In Republican circles in Florida it's hail to Marco Rubio -- the former state legislator from Miami-Dade County who beat Democratic U.S. Rep. Kendrick Meek and Gov. Charlie Crist, a Republican turned independent, to win a U.S. Senate seat in 2010. In 2012, Republican candidates will likely be clamoring to share the stage with the young, charismatic Rubio -- including Adam Hasner, who is running in a Republican primary for the other U.S. Senate seat now held by Bill Nelson.
Hasner will face George LeMieux, among others, in the GOP primary. LeMieux was once Crist's "maestro" -- serving as Crist's campaign manager and then his chief of staff when Crist was governor. Crist returned the favor and appointed LeMieux to serve out a vacancy in the U.S. Senate in 2009.
Hasner portrays LeMieux as the foe of Rubio in an Internet ad he released June 10, 2011. Set against a backdrop of a photo of Crist, here is the text of the ad:
Defended President Obama's Stimulus As "Helpful To Florida"
Fought For Taxpayer Funded Bailout Of Big Sugar
Architect of Obama-Style Cap And Trade Plan For Florida
Falsely Attacked Marco Rubio
Even Compared Marco Rubio To Barack Obama
Charlie Crist -- Right?
As the word "wrong" appears, the camera zooms out on the picture of Crist. There is LeMieux, whispering in Crist's ear. The ad finishes -- "Get to know the Real George LeMieux."
We're checking Hasner's claim that LeMieux compared Rubio to Obama in a separate item. In this case, we will examine whether LeMieux "falsely attacked Marco Rubio." The ad doesn't state the subject of the attack but attributes it to a May 9, 2009, St. Petersburg Times article. Hasner spokesman Rick Wilson sent us the article in an e-mail, and said that the false attack was that LeMieux labeled Rubio a tax raiser.
From the article: '"Marco Rubio supported the largest tax increase in Florida history when he wanted to raise the sales tax by 2 or 3 pennies," LeMieux said of Rubio's 2007 tax swap plan (the Democratic Party already is using that as an anti-Rubio talking point).
We've written about Rubio's tax swap plan before. The idea surfaced during Rubio's first months as speaker in early 2007, as the Legislature and Crist were looking for ways to cut property taxes for Floridians. Rubio's proposal would scratch property taxes on all primary residences. In its place, the state sales tax would be increased by 2.5 cents per dollar -- subject to voter approval.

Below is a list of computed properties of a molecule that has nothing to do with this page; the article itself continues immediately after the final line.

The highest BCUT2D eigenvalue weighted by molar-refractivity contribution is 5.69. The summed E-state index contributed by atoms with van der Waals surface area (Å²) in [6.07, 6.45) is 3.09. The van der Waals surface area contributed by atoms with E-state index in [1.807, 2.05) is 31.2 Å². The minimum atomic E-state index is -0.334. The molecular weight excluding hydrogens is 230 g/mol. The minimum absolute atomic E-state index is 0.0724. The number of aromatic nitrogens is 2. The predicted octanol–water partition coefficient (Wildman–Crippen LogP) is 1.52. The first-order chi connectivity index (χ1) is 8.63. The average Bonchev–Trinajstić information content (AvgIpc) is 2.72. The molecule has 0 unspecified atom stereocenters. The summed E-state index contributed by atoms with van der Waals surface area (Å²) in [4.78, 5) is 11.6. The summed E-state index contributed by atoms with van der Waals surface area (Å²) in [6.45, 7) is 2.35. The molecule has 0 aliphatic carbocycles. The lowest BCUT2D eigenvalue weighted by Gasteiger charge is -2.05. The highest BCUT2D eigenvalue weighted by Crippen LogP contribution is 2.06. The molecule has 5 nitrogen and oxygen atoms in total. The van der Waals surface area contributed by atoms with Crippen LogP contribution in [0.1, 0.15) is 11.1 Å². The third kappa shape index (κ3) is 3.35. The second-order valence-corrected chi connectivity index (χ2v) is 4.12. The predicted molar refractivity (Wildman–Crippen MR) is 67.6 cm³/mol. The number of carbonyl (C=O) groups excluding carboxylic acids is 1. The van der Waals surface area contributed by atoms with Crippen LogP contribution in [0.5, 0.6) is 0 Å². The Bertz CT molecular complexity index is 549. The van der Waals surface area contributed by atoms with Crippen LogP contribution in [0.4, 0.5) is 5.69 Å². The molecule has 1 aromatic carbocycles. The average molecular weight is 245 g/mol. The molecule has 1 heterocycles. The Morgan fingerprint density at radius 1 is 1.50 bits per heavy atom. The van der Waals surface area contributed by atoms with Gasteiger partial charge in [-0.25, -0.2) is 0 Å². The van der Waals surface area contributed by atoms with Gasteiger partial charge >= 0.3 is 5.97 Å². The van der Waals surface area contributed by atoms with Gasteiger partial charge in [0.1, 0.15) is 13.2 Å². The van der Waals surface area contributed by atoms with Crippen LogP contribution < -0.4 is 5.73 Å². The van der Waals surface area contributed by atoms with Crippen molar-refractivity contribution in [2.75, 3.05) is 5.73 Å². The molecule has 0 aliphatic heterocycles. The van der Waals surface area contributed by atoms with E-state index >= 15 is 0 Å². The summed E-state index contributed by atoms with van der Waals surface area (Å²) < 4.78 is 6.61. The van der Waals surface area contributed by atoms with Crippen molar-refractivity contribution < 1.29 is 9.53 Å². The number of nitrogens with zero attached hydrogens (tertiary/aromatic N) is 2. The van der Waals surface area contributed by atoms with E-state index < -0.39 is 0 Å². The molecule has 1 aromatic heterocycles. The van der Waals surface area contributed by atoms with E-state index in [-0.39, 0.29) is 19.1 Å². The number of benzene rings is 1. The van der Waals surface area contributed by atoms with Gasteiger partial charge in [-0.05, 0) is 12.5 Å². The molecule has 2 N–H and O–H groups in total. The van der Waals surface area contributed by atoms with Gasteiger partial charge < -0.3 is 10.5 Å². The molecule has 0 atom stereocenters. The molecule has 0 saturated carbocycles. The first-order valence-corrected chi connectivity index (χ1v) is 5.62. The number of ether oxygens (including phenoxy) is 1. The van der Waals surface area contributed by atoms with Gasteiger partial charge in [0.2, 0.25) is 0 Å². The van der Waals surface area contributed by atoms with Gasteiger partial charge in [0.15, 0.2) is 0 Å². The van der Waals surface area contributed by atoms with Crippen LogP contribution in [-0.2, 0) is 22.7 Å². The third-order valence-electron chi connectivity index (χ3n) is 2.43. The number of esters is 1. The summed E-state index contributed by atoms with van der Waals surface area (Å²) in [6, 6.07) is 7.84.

A state House analysis originally said the swap would save taxpayers a total of $5.8 billion in the first year.
But whether you saved money or spent more money at the end of the year likely depended on your individual circumstances. Back in 2007, the Times ran calculations under Rubio's proposal for both homeowners and renters.
A family of four with an annual income of $64,280. Home value: $241,100
Property tax bill in Tampa: $5,061.06
Sales taxes paid: $951
Property tax bill in Tampa: $0
Sales taxes paid: $1,290
Under Rubio's plan, these homeowners would have paid $4,722 less in state taxes, the Times found. Contrast that with renters:
A family of two with an annual income of $46,914
Sales taxes paid: $691
Sales taxes paid: $937
Under Rubio's plan, these renters would pay an additional $246 a year in taxes. The rental property owners also would still have to pay property taxes, meaning rent wouldn't be affected.
Overall, on the micro level, some people would pay more and others would pay less. At the macro level, two different studies said Floridians would have paid less in taxes -- between $5.8 billion and $6.5 billion. As such we rated a claim by Crist that the plan was a "massive increase" in taxes False.
In his web ad, Hasner said LeMieux "falsely attacked Marco Rubio." The ad cites a newspaper article in which LeMieux said Rubio's tax swap proposal was the "largest tax increase in Florida history." PolitiFact Florida previously ruled that Rubio's plan was a tax decrease so there's no doubt it is a false attack.
Our only quibble is that the ad failed to explain what Hasner was talking about -- so viewers are left guessing. Our definition of Mostly True is that "The statement is accurate but needs clarification or additional information." That's a good fit in this case. We rate Hasner's statement Mostly True.